Kelly, by contrast, rode a low volume, twitchy FRK which sunk on him on crucial closing manoeuvres during the opening stages of his heat with Igarashi. His strategy of paddling way the fuck down the beach and surfing a different peak would have paid ample dividend if he’d stuck the closers.
You could almost feel the mental cogs turning, hear the internal dialogue implanted by Snake in Kanoa’s mind as he diligently built a small house and then landscaped it with a few small airs. Scoreboard flattered Kelly, he never looked like threatening Igarashi’s lead.
In the presser, Kanoa almost tied himself in knots trying to be humble but ended up mildly condescending when, while reflecting in his 3-0 record against Kelly he mused, “Wish I could have surfed against him in his prime, probably before I was born”.
I know these back injuries are real. I also know the latest science in pain, especially as it relates to back injuries emphasises the role of the mind.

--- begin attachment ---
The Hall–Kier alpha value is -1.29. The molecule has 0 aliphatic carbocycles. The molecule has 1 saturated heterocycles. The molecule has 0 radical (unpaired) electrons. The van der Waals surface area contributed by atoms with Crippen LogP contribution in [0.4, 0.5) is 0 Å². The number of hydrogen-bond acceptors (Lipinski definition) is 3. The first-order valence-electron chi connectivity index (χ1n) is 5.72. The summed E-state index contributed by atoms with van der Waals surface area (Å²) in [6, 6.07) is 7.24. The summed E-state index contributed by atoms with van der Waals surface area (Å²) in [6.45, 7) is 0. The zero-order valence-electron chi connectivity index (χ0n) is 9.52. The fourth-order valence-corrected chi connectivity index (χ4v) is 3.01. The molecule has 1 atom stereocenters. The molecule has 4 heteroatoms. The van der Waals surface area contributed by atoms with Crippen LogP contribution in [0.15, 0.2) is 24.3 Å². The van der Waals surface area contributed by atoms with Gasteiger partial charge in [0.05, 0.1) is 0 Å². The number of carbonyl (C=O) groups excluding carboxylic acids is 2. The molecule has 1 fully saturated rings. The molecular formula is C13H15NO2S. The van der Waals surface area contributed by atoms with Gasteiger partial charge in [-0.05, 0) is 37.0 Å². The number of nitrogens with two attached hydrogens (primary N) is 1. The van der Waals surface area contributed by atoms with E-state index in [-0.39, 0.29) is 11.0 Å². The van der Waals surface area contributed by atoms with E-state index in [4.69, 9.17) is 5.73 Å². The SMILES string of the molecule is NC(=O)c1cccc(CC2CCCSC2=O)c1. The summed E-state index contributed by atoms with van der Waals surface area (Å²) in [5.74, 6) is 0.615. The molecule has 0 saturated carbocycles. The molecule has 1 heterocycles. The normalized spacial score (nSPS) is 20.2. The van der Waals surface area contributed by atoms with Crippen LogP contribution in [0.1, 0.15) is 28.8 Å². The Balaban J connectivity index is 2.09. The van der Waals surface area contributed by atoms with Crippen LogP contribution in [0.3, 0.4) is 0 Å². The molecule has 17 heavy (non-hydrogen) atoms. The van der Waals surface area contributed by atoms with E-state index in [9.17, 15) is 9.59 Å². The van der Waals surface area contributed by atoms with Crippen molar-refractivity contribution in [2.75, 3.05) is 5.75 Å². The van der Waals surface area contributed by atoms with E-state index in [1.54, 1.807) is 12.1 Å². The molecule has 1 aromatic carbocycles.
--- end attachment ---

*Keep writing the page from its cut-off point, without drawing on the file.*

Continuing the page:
Stress, pressure, the activation and reinforcement of neural pathways, all crucial. In two-foot beachbreak Toledo was in a very happy place. Paradoxically, and this may apply to Andino too, the back injuries have taken the pressure off. Allowed an escape hatch, if you like, for the crushing pressure to dissipate through.
Pip made my back hurt just watching him throw flat spins into crunching landings. The pairing with Carmichael looked unfair, such was the speed, agility and repertoire advantage enjoyed by Toledo.
Pipeline, will be a different beast of course, if the swell comes to play. For now though a relaxed Pip said he felt “loose and confident” and showed his magnanimous side by declaring that he “was really happy to push the World Title to Hawaii and make things interesting for everyone”.